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Education / Training Air Venturi Seneca Eagle Claw lever action repeater: Part 4

Air Venturi Seneca Eagle Claw lever action repeater: Part 4

Eagle Claw
Eagle Claw lever action repeater.

Part 1
Part 2
Part 3

This report covers:

  • The test
  • Last time
  • Today
  • First string
  • Discharge sound
  • Adjust the power as we go?
  • 5 clicks up from the bottom
  • 6 clicks up from the bottom
  • Discussion
  • Summary

Today I do something very interesting with the Seneca Eagle Claw lever action rifle. It’s something we have discussed, and today you get to see it in action.

The test

I thought the test would be to shoot the Eagle Claw with H&N Baracuda Match pellets going out at around 875 f.p.s. Then I would see how many shots I got in that general neighborhood. Well — it didn’t work out as planned, but I still got an interesting test.

Last time

In Part Three I tested the rifle on it’s lowest power setting. That turned out to be unusable, shooting H&N Baracuda Match pellets at 269-275 f.p.s. 

Then I dialed up the power wheel one notch and got an average of around 500 f.p.s. That was quite useable, and later in the test I was able to get back to that power after shooting the rifle at a higher power setting. The rifle was also quiet at this power level, producing only 69.2 decibels.

Then I bumped the power up one click at got an average 795 f.p.s. with the same Baracuda Match pellet. That was quite an increase, and the sound also increased to 93.8 decibels. After that was when I dialed the power back to one click up from zero and the velocity went back down to just under 500 f.p.s.


It was my goal today to adjust the power to around 875 f.p.s. with this same Baracuda Match pellet and see what sort of performance there was. But the rifle I’m testing doesn’t adjust to that level. At 3 clicks up from the lowest setting the first 10 shots averaged 927 f.p.s. So you can get around 800 f.p.s. with this pellet, and the next stop is around 920 f.p.s.

Remember from Part 2 that the highest power setting gave about 965 f.p.s. with this pellet. So three clicks up from the lowest setting puts us about 40 f.p.s. below the maximum. There isn’t much middle ground.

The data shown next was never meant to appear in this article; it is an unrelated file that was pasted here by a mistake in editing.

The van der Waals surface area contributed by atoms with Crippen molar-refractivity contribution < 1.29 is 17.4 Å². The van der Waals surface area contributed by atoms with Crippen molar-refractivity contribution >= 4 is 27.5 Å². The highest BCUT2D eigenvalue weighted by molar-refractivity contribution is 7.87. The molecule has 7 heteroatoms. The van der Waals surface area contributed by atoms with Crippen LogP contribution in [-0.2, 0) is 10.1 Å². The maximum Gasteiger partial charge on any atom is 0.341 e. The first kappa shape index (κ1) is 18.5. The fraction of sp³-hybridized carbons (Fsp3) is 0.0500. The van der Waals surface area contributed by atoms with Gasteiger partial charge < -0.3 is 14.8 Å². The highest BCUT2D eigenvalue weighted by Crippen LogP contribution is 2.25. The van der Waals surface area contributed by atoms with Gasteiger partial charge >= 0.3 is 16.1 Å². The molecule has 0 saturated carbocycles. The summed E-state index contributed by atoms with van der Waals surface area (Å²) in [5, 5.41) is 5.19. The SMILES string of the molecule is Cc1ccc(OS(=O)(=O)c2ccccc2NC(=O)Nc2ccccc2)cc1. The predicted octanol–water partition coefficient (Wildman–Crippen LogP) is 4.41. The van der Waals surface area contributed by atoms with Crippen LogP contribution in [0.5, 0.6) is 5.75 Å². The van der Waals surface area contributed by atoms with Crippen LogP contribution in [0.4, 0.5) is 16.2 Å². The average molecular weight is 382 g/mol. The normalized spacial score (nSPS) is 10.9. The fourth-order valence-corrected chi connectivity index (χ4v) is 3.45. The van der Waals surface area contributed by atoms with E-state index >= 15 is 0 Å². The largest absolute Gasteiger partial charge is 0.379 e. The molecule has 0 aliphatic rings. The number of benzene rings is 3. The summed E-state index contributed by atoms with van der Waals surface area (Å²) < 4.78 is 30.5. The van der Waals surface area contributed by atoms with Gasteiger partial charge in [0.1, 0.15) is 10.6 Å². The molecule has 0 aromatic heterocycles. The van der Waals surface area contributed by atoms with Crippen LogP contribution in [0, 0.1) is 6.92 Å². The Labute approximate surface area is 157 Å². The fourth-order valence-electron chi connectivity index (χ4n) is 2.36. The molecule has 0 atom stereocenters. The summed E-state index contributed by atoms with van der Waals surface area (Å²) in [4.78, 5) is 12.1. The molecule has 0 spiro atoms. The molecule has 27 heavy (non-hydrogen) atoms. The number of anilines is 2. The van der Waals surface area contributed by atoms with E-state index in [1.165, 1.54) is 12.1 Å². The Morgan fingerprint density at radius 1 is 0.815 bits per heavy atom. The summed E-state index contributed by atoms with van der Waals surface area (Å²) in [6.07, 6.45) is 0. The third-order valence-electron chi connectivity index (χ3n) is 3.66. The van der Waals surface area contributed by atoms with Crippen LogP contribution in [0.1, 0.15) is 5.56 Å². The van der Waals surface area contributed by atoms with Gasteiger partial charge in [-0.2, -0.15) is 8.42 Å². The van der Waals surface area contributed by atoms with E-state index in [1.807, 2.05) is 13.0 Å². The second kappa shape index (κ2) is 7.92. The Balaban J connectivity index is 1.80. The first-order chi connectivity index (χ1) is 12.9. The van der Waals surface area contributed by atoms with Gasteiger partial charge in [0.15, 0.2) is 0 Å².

First string

Okay, now let me show you the entire first string I shot today — the one that averaged 927 f.p.s. The rifle was filled to 200 bar and I’m using the same Baracuda Match pellet that’s been used in all the discussion up to this point.


Look at the velocity jump for shots 9 and 10. That’s the rifle coming up on the power curve. But now look at the second string on the same power setting (3 clicks up from low).

Build a Custom Airgun

Discharge sound

In Part three I recorded the discharge sound at 108.4 dB. Today with the power set at 3 clicks up the discharge recorded at 108.2 dB. So the sound is about as high as it’s going. This is no suburban backyard airgun!

Seneca discharge
The discharge at 3 clicks up is the same as at full power.


Can you see that the rifle fell off the power curve around shot 4 or 5? I completed the string because most of the time I would not be shooting across a chronograph. I would just shoot a complete magazine. 

So, what was the air pressure remaining in the reservoir when the rifle “fell off” the power curve? Let me show you.

Seneca gauge 1
When the rifle “fell off” the power curve there was still 180 bar of pressure remaining in the reservoir.

The rifle really hasn’t fallen off anything. What has happened is the valve isn’t working well on that power adjustment setting any longer.

Adjust the power as we go?

I’ve talked about adjusting the power up as the reservoir pressure drops, and I thought this was the perfect time to show that. So I now dialed up the power to 4 clicks up from the bottom and shot another string.

10..…………did not register

Isn’t this interesting? At 4 clicks up from the bottom the rifle started out as powerful as it was on the highest setting — eleven clicks up! But toward the end of the ten shots the power did drop away. That told me it was time to dial up the power another click. The average velocity for this string was 953 f.p.s.

5 clicks up from the bottom


At the start the power is almost where it was before, but in the middle of the string it starts dropping away. By the end of the 10 shots the power has fallen quite noticeably. This is probably the end of the useful shots, regardless of where the power wheel is set. The average for this string was 933 f.p.s.